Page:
how i eliminated fake work | the bookish athlete

I was that kid who couldn’t wait to get a new planner at the beginning of the school year. I don’t even know if that’s a thing anymore – is it all digital now? Are paper planners obsolete? Don’t tell me if they are.

But seriously, I know paper planners still exist. I have two sitting next to me right now. Paper’s making a comeback; I can feel it.

Paper will always be an option for me. But so will digital. You’d think with all these paper and digital options that I’d be the most productive person on the planet.

And I am! When I’m working toward a goal, like writing, I’m good at being productive. At least I thought I was. Until I figured something out. I’m quite good at being fake productive and doing “busywork.”

Instead of doing a specific task, I work around it. Like, rather than writing blog posts, I search for tools, mostly apps, that will help me write blog posts. I do this for a lot of my goals and tasks. If you look through my list of apps that are “Not on this iPhone” you’d have some serious scrolling ahead of you.

apps and tools that create “fake” work

The apps I have a problem with are the ones that require me to add information myself. Things like scheduling, idea captures, workouts, books to read, the stuff I want to keep track of, etc. But rather than recording these ideas and moving on with the actual work (like, writing), I keep tracking information and then moving it to a better app or tool. And sometimes moving it to yet another app or tool.

I find a thing to solve a problem. It opens the door to get shit done. And then I get procrastinate-y and never do anything. So I look for a new tool. This shiny new tool also gets the job done. Probably similar to the one I already found. And then I transfer all the data to the new tool. Because that’s what makes me feel like I’m productive. And once that transfer is complete, it’s time to get to work? Right? Nope. Because then it’s time for more searching!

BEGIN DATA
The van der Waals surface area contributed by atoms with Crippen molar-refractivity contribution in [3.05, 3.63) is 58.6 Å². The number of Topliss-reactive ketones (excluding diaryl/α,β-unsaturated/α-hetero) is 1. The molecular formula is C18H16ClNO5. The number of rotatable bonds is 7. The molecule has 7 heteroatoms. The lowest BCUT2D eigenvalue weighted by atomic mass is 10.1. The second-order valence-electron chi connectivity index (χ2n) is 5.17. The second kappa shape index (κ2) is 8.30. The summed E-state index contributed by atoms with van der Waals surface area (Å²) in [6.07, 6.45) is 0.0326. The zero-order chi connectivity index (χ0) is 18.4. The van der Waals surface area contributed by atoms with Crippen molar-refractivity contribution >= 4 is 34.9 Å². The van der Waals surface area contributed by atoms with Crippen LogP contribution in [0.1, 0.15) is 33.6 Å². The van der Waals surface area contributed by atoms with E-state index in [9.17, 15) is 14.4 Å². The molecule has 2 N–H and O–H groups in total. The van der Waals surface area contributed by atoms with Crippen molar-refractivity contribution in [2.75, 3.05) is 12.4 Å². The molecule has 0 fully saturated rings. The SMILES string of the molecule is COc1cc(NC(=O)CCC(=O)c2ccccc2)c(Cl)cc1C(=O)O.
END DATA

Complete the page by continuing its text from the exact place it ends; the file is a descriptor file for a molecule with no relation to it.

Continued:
I used to believe this whole mess counted as work. And surprisingly, nothing ever got done. My blog and book ideas would eventually fade away until they disappeared. I did that for several years until I finally called bullshit on this fake productivity pattern (aka procrastination).

I knew what I was doing. And writing about this particular kind of procrastination only highlights how ridiculous it was. I decided to stop, which was not easy. It meant changing a well-established habit. A bad habit. The bad ones are always harder to change, right? Sheesh.

I needed a really good reason that motivated me to change. Being sick of staying stuck in the same place was my reason. Always staying in the same place and never getting anything done or doing anything with my ideas doesn’t feel good. It’s frustrating. And I was disappointed in myself.

here’s how to eliminate fake work:

If you also find yourself creating “fake” work, here are the steps I used to eliminate it.

step 1

I went through my phone and laptop and made a list of the apps that were supposed to help me get stuff done. Even if I only used it rarely, the app or software tool went on the list.

step 2

Next, I went through my list and asked, “Does this spark joy?” No, not really. But kind of. I went through my list, examined each app, and asked, “How am I using this?” I wrote down the purpose of each app. If I couldn’t come up with a purpose, I got rid of the app.

step 3

Then, I went through my list of apps that had a purpose and looked for duplicates. If the purpose of an app overlapped with another, then one of them got cut from the team. Lots of apps got cut.

step 4

Finally, I made a list of the remaining tools and redefined each purpose. I wanted to get down to one tool for each category. Here are the apps and tools that stuck around:

Google Drive – for productivity
– blog post drafts
– long-term working documents
– long-term project planning
– archive (coaching files, book recaps/journals, published blog posts)

Notes – a place to collect ideas
– short-term working documents (grocery lists, blog ideas, quick/random thought capture)
– Notes for books I’m currently reading

Day One – a digital journal
– daily (ish) streams of consciousness

Scrivener – a writing tool for books
– writing tool for future books

Trello – TBR and goal tracking
books to be read
– long-term goal planning

Training Peaks – for workout tracking and planning
– workout log
– workout planning

does the new system work?

Well, it had been a while since I wrote my last blog post. And now you’re reading these words. So I’d call that a win!

Next challenge? Sticking to the system and catching myself when I open the App store to find a shiny new app.

Stick to the plan. Use the system. Give it a chance. Then make tweaks. Minor tweaks. No more huge overhauls. (Unless an app is no longer available or stops getting updated.)

Organization is a personal preference. Like anything, be intentional with what you use. There is no best solution. In fact, there are too many solutions. So, keep it simple and get stuff done.

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